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Old 09-12-2017, 06:30 PM   #1157
Talon87
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Just finished watching The Big Lebowski. It was entertaining enough. I'd give it a 6/10. Not bad. Even above average, honestly. But ... not by much. I can definitely appreciate why it's a cult classic, neither mainstream (until, arguably, the last fifteen years) nor outright rejected.

Spoiler: show
Like the Coen Brothers' earlier film, Fargo, this one is heavily character-driven. You're watching for the characters. You're not watching for the plot. But unlike Fargo, which had an okay enough plot, here ... if you're watching for the plot, you're in for disappointment. Lebowski's plot is fairly simple and stupid. It's not an interesting story, no matter what the cowboy at the end might have had to say. Amusing, perhaps, but not interesting.

The film suffers throughout for a major problem -- we're asked to believe that no one would ever seek help from the police. At no point in the film do the police get involved save for one throw-away nod at this towards the film's end and one actual police report when the Dude's car gets stolen after a night at the bowling alley. These two exceptions aside, here follows a laundry list of the events that, were they to happen in real life, perhaps someone might have involved the police:
  • when the Dude's home is wrongfully entered and vandalized by gang members
  • when the Dude steals a Persian carpet from the Big Lebowski's
  • when Bunny goes missing
  • when Maude steals the Persian carpet from the Dude (who at this point in the film is told he may keep it)
  • when the German nihilists wrongfully entered and vandalized the Dude's home
  • when Walter pulled a gun at the bowling alley and held a man at gunpoint, locked and loaded
  • when Walter destroys a man's newly-purchased sports car
  • when that same man then destroys the Dude's car
  • when the German nihilists torch the Dude's car
  • when Walter causes a scene at the diner and is asked to be quiet or leave
Some of these are easily explained. Mafia involvement, cat-and-mouse games with money, just generally "we don't want to get the police involved." Maude stealing the Persian carpet is a good example of that: the Dude can't very well tell the police, "Someone stole the carpet that I myself stole from someone else," nor can he trust that the Big Lebowski will tell the police the carpet was a gift to the Dude should they go to his mansion to corroborate the Dude's story. Other examples, like Walter pulling the firearm on a man at the bowling alley or like Walter destroying the rich guy's car, make absolutely zero sense that the police did not become involved and that Walter did not spend the night (or longer!) behind bars. The script relies on audience cooperation to work in a way that Fargo did not. Fargo was farfetched; this, is just plain unreal.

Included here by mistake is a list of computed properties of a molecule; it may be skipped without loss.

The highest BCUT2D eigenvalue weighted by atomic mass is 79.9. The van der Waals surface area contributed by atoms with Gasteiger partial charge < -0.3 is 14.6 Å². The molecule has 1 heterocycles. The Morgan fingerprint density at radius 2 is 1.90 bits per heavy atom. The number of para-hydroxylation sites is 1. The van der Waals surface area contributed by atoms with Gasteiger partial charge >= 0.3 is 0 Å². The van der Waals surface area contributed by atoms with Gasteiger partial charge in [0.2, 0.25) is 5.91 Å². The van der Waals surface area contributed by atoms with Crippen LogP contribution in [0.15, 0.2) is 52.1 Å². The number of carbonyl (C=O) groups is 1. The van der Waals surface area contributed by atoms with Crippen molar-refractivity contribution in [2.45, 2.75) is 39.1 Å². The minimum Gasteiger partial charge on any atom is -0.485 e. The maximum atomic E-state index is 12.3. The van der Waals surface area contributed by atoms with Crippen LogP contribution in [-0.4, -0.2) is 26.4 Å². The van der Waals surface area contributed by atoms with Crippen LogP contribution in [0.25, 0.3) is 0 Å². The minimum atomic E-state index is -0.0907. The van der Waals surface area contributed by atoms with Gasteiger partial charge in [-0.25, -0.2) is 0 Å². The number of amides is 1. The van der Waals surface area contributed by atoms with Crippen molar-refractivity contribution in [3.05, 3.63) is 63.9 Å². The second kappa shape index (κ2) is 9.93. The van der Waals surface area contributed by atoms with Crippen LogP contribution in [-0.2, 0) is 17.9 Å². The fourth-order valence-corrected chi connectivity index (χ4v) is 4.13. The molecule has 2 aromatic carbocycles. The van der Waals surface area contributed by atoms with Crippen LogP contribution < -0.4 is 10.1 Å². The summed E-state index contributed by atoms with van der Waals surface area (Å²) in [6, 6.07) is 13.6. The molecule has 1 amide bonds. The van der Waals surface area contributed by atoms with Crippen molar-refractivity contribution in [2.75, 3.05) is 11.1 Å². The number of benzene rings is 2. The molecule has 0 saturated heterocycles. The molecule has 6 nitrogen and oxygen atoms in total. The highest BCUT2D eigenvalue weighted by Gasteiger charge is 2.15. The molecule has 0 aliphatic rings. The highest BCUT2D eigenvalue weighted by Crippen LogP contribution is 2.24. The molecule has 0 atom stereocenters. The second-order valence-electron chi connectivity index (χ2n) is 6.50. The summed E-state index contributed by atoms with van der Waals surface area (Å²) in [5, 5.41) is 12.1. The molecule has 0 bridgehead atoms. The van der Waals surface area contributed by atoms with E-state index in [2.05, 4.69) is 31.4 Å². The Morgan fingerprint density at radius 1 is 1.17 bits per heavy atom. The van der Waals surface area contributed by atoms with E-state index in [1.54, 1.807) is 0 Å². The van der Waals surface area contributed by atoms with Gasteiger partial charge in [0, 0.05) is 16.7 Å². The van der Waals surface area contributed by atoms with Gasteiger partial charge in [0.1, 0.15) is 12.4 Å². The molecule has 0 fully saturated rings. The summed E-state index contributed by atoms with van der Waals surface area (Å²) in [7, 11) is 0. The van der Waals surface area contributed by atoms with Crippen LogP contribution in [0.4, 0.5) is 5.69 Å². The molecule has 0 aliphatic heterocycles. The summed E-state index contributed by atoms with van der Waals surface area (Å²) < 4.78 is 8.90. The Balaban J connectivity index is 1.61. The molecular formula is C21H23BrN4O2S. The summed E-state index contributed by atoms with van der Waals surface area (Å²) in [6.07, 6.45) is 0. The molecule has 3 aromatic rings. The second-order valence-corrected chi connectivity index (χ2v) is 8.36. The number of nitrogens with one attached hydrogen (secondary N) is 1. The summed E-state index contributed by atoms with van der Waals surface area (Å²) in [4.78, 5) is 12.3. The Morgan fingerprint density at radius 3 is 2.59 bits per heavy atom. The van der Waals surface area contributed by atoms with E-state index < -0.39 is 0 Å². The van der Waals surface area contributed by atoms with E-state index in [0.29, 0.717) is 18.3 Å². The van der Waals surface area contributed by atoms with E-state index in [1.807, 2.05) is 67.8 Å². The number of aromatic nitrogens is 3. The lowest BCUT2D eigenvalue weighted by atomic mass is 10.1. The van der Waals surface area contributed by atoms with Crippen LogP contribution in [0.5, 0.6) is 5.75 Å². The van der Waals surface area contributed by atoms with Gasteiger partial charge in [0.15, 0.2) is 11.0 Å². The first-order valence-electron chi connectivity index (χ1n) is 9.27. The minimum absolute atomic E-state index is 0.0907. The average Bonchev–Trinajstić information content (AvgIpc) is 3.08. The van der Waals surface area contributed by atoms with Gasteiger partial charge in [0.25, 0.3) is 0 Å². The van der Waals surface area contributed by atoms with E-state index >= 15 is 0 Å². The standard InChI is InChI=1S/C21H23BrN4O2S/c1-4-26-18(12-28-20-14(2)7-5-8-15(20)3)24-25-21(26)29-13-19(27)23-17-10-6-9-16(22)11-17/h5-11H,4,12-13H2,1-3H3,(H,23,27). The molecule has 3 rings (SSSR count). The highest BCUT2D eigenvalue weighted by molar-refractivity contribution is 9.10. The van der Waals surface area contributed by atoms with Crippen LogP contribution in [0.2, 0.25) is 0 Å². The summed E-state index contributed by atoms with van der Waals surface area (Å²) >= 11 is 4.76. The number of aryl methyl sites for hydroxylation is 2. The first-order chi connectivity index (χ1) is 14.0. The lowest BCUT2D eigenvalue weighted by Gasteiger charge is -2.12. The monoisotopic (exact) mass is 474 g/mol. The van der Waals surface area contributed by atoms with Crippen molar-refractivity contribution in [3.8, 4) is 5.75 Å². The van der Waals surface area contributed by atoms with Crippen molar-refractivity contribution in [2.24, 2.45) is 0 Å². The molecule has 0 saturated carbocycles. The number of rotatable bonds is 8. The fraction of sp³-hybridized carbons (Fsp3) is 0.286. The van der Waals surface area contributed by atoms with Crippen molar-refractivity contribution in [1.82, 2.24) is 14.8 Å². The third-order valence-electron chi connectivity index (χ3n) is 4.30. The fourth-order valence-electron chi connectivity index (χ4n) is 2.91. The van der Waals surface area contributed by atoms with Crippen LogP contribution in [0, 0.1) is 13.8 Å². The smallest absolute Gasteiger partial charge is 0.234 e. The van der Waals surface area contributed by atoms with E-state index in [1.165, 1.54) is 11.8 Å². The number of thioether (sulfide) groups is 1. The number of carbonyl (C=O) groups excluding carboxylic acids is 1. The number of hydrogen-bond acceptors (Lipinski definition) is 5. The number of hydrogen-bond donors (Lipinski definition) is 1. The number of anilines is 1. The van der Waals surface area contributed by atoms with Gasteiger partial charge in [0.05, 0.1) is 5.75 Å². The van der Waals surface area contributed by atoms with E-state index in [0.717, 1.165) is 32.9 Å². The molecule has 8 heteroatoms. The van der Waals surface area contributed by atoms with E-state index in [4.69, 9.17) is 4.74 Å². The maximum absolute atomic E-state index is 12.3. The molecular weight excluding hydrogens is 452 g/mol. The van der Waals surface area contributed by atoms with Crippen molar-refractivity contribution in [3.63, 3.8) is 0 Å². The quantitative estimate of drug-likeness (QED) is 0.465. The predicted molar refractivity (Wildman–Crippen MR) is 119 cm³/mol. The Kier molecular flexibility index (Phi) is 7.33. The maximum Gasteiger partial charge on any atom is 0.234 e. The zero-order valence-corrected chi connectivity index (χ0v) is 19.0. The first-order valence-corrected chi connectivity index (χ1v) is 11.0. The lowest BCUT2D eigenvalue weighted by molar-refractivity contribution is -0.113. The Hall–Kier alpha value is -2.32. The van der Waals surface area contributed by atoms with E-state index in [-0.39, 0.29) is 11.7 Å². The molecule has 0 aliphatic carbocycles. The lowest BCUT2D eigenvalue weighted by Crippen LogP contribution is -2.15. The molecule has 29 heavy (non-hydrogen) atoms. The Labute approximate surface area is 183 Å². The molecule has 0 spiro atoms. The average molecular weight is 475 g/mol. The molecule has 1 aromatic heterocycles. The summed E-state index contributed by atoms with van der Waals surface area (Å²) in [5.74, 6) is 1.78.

Jeff Bridges does a good enough job at playing the Dude. John Goodman likewise does a good enough job at playing Walter. I wouldn't say either performance is a must-see, but they both do good jobs. As for everyone else, either meh? (Julianne Moore's Maude, Ben Gazzara's Jackie Treehorn) or else same level of good only the character didn't much matter or make an impact (Philip Seymour Hoffman's sycophantic butler, Sam Elliot's the Stranger).

None of the movie's R-rated content (gore, sex, profanity) makes the movie worth seeing, but at the same time the movie is so full of this stuff that it is an absolutely prohibited film for most minors.

I imagine the movie surprisingly has a decent enough replay value. I don't care to rewatch it again any time soon, but I'm also not turned off by the thought. I can't imagine the replay being worse than the same score I'm giving the film now, a 6 out of 10. In fact, I think the film might even be more enjoyable on the reviewing, for the same reasons the pop culture seems to have crowned Lebowski as this hidden gem of cinema: all of the quotable lines of dialogue. "The Dude abides," "Am I the only one that ...", "Yeah, well, y'know that's just, like, your opinion, man" ... these are the famous ones, but there's a ton of similarly-quotable lines in this movie's dialogue. That's not to say that I'd call the screenplay "smartly written", although no disrespect intended to the Coen Brothers. Rather, just that it's ... a quotable screenplay, like 2 to 5 percent of the lines in the movie could become quotations out of context.

Is this a movie that everyone needs to see before they die? I'd say no :\ , but for the pop cultural sensation it has become on the Internet over the last ten years or so. If it weren't for everyone quoting it and image macroing it all the time, I'd say you could easily go without ever seeing this movie.

Is it a movie to be avoided? Again, no, not really. I gave it a 6. I didn't dislike it. I even consider it an above average film. Just ... uninteresting plot, tons of plot holes as it pertains to law enforcement never getting involved, and nothing really there to make you want to watch except for the characters and their frequently amusing lines.

Last edited by Talon87; 09-12-2017 at 06:35 PM.
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